“So, yeah, there was a variety of possible actions that would have followed the rules. To be honest, still today I can’t even understand what was happening. I mean, disbelief, for me it still feels surreal. And when I rethink the situation, that at 18:27 the right decision was being taken, that no cars will un-lap themselves, and four minutes later, out of nowhere, suddenly five cars were allowed to un-lap themselves between Lewis and Max. And 10 seconds later the decision was taken that the Safety Car would come in this lap with a handful of laps only left. To be honest, for me that still seems like a nightmare. That’s why I was in total disbelief on Sunday and am still until today.”

One-off thing or wider issue –

Wolff: “It is a wider problem [and not one-off]. If you look at most of the controversies that have happened this year it was about sporting decisions on the track, the inconsistency of the execution of the regulations on track. It’s one thing to drive hard and to have difference of opinion among the drivers and the teams. It is in the nature of the game. But inconsistent decision-making leads to controversies, leads to polarisation and that was the ground for many of the totally unnecessary controversies on the track. How can it be that 14 months ago at the Eifel Grand Prix the explanation that was given was exactly the contrary to what has happened on Sunday? The explanation that was given that the reason why the Safety Car was out there so long is that all cars need to un-lap themselves with the explanation that this is following the sporting regulations. Not only the decision has been taken in a totally opposite way but an explanation is being made 180-degree different to what happened 14 months ago.”

Conversation with Michael Masi and his role plus Max’s win –

Wolff: “I am not interested in having a conversation with Michael Masi. The decisions that have been taken in the last four minutes of this race have robbed Lewis Hamilton from a deserved world championship. His driving, particularly in the last four races, was faultless. He had a commanding lead on Sunday in Abu Dhabi from the get-go. He won the start and he never gave the lead away again. Robbing him in the last lap of the race is unacceptable. That is why, from a personal standpoint, from a professional standpoint I cannot… my values and my sense of integrity just isn’t compatible with the decisions that have been made on Sunday. And it is up to the FIA to decide going forward how these decisions, how these situations, can be avoided.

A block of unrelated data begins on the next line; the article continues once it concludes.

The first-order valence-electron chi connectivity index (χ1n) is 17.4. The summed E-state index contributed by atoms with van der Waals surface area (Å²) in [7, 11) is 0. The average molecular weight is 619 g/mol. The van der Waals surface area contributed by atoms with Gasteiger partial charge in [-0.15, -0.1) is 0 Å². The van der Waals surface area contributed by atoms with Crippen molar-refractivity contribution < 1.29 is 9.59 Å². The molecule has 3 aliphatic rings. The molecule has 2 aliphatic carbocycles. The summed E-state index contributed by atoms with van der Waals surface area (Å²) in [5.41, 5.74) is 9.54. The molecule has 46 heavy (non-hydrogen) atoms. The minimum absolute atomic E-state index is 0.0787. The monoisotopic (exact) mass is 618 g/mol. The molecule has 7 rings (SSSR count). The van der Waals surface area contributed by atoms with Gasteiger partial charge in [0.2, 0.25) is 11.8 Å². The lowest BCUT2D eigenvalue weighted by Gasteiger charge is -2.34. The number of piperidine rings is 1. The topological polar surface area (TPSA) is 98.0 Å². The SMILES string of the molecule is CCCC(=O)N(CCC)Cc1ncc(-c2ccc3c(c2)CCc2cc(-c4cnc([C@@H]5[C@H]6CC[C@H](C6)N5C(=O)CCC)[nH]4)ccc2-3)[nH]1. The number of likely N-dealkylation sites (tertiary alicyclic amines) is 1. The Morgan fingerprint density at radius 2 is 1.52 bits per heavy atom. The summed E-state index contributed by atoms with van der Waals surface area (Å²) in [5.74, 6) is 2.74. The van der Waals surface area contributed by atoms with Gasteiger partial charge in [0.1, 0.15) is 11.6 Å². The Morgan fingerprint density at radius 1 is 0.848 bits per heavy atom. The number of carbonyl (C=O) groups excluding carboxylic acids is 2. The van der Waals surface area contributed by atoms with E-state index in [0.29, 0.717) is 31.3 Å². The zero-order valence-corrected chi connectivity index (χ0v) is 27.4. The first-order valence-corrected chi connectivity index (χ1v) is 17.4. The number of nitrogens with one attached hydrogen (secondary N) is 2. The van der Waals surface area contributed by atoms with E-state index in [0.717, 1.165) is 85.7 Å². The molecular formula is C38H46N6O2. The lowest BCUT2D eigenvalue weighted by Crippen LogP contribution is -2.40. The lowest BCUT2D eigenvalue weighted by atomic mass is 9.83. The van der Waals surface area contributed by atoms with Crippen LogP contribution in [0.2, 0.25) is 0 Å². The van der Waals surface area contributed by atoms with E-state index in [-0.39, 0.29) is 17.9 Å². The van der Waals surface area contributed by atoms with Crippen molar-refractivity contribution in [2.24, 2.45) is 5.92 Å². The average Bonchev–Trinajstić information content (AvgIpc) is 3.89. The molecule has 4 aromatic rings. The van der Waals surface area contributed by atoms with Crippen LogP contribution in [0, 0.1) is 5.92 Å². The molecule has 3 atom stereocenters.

“I would have been totally OK with Max and Red Bull winning the championship on Sunday, and this situation is nothing to do with Max. He is a worthy champion. His driving is exceptional and Red Bull are fierce competitors. I have the greatest respect for the people working there, so this has nothing to do with them. I would love to sit here and avoid all these discussions and the damage that has been done to the sport, by just integrity and sporting and fair decision making on Sunday. So the FIA needs to decide how they are going forward. We had a good dialogue with the FIA over the last few days and the commission that has been set in place. I have trust and faith that we will formulate, together with all of our competitors and the drivers of the other teams, the right decisions and actions to avoid such a scenario in the future.”

No Gala appearance –

Wolff: “Both of us won’t be there. I won’t be there because of my loyalty to Lewis and because of my own personal integrity. But we will be represented as a team by James Alison, who will be taking the trophy on behalf of all the people in Brackley and Brixworth who should celebrate our eighth consecutive world championship title, who deserve to be celebrated, because it’s a fantastic achievement that we are very proud of. And in a way, I am trying to compartmentalised the anger on the outcome on the Formula 1 Driver World Championship and the other side the pride and the joy on having achieved something unprecedented. That needs to be celebrated.

Sponsors support –

Wolff: “I am so proud of the support that our sponsors and partners have given us over the last few days. They have been with us all way long, the messages I have received personally from sponsors, from fans, from very credible people, made me very happy. And the sponsors have trusted us with a decision on the appeal and would have gone all the way.”

Here’s the full statement from Mercedes

Here’s what FIA WMSC said

Here’s Lewis Hamilton getting formally knighted

Here’s what others and Lewis Hamilton thought of the situation